Bridgend Inspiring Growth Farmhouse Feasibility Study

The existing kitchen lends itself to remaining as a kitchen to serve the mixed use / education space for activities such as cookery schools as well as serving the café. This avoids alteration to the external wall between the mixed use space and the kitchen. However structural alterations could be made in some areas to provide more open plan spaces such as the café and the exhibition space.

Site Layout

5.4

Community Stories

Each of the primary internal spaces provide a community story wall in which users can pin up items of interest for others and share their experiences with visitors to the building. This provides an opportunity for building users to engage with one another and share their knowledge on a variety of issues ranging from how to maximize the potential of allotments to how to make the most of the garden space to the south, they also have the potential to map the history of the site. The diagram below shows the areas dedicated to community story walls (shaded red).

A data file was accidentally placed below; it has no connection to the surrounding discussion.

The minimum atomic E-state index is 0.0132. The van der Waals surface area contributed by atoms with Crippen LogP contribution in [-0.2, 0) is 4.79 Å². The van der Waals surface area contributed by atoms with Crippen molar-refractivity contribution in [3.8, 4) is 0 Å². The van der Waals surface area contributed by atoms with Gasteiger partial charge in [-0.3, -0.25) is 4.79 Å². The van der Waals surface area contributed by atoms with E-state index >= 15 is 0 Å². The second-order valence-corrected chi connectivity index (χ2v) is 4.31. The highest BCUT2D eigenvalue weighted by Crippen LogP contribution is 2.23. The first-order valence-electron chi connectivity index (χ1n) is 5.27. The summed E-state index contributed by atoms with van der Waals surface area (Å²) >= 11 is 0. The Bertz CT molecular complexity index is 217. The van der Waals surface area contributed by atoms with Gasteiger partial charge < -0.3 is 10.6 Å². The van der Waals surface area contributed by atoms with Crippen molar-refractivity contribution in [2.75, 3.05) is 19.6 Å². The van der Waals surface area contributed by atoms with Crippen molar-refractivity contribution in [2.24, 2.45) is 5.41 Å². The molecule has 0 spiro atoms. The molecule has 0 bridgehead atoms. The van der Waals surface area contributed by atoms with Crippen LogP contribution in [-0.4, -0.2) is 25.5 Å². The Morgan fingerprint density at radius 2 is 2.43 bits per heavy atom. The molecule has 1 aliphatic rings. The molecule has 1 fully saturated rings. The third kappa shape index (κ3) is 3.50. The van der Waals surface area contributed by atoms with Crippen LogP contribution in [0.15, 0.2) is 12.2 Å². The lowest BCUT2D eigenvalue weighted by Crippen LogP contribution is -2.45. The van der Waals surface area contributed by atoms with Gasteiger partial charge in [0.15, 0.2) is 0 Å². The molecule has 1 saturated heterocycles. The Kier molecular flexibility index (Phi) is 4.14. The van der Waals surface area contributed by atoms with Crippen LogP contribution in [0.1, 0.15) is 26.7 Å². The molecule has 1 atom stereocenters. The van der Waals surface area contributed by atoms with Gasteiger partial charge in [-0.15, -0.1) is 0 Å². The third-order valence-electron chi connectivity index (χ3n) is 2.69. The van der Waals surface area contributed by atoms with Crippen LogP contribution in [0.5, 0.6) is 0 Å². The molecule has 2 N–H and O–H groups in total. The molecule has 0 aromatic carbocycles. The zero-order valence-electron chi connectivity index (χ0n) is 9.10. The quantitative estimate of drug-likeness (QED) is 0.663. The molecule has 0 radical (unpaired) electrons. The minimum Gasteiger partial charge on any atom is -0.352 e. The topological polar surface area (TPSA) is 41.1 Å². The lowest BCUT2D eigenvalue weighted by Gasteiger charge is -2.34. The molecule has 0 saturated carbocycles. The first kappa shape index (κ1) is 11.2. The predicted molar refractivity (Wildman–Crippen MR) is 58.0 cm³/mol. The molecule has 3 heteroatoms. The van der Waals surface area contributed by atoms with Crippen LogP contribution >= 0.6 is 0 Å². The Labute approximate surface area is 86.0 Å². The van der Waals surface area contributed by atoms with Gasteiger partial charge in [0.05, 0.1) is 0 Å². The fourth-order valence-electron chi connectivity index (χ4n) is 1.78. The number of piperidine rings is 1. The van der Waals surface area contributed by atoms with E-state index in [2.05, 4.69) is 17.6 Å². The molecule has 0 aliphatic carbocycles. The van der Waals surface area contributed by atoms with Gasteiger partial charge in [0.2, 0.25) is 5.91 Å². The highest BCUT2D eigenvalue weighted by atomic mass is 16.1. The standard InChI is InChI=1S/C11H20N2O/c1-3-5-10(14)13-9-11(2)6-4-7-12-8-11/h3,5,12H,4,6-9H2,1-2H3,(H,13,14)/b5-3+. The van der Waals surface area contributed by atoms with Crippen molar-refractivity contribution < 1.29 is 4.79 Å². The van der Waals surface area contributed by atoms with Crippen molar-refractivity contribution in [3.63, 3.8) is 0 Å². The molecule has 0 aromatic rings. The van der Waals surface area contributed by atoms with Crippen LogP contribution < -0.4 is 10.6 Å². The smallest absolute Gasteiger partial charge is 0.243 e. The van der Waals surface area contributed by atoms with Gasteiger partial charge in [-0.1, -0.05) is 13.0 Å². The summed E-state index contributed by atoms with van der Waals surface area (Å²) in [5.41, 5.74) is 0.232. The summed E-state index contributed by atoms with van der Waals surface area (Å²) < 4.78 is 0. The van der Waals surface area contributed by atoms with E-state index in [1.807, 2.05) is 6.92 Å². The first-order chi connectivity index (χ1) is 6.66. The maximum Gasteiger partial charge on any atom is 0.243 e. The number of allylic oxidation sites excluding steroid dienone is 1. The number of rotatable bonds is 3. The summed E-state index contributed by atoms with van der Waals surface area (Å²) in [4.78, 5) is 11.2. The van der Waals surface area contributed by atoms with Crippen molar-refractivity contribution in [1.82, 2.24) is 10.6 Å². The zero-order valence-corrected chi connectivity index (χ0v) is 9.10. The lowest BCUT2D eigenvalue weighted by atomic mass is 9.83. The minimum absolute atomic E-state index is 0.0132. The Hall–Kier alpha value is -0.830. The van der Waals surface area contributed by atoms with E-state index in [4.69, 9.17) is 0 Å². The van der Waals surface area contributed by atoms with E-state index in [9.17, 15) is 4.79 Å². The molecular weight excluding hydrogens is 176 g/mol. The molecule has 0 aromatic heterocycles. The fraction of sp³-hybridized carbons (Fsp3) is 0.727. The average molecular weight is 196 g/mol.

Story Wall Positions

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malcolm fraser architects

Bridgend Inspiring Growth Farmhouse Feasibility Study

As touched upon earlier there are 3 simple phases used to structure the design proposals, these are described below: I. Clearance of site and creation of parking II. Opening up of new windows / installation of roof lights / internal remodelling III. External build / landscaping

Phase 1

Phase 2

Phase 3

I.

Clearance of site and creation of parking: